Rising tuition and reduced course offerings are contributing to a decline in college and university enrollment, says the American Council of Education, whose poll finds falling enrollment in a dozen states.

"We feel pretty confident that this does represent a national trend," said David Merkowitz, spokesman for the council.But Utah's state colleges and universities are bucking the trend. The winter quarter saw a 4.16 percent enrollment increase over last year's winter quarter. Utah was not part of the survey.

Merkowitz said the 16 states responding to the survey represent more than 40 percent of the student body at two-year and four-year public and private colleges and universities. Twelve of those states showed declines.

ACE attributed the enrollment decline to reduced course offerings, tuition increases and enrollment caps associated with state budget constraints and to increased job opportunities with the economic recovery.

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Merkowitz said the shrinking pool of 18- to 24-year-olds "may be a factor but not much of one" in the declining enrollments. He said 40 percent of today's college students are "non-traditional" - older, attending part-time and supporting dependents.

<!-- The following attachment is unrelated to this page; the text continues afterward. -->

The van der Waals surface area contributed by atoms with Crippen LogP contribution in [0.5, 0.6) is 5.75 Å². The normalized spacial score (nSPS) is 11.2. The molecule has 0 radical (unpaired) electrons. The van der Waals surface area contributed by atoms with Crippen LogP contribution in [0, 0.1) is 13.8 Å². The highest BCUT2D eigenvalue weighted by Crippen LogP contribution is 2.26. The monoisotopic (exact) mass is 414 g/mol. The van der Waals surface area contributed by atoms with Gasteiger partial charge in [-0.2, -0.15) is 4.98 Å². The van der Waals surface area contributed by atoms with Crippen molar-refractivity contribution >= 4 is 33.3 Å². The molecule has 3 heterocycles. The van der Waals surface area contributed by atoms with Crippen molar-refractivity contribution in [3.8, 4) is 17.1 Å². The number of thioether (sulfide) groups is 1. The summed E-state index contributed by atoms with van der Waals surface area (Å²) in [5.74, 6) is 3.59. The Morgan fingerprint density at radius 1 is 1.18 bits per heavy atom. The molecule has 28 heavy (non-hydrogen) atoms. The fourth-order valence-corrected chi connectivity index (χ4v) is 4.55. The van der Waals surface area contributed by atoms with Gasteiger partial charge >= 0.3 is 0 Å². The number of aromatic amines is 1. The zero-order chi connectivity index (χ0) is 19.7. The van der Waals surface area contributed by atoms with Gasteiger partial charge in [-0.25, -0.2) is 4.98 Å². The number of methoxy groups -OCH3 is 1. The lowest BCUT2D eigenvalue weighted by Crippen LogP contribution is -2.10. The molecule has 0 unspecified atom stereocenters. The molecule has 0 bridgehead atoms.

Of the 16 states providing complete enrollment information, only Georgia, New Jersey, Tennessee and Texas reported increases.

"We've been making efforts to increase the college-going rate in the state, including a publicity campaign in the middle and high schools," said Joe Szutz, assistant vice chancellor for planning for the Board of Regents of the University System of Georgia. College and university enrollment in the state was up 2.6 percent.

Enrollment drops ranged from 2.5 percent in Mississippi to 0.1 percent in Maryland.

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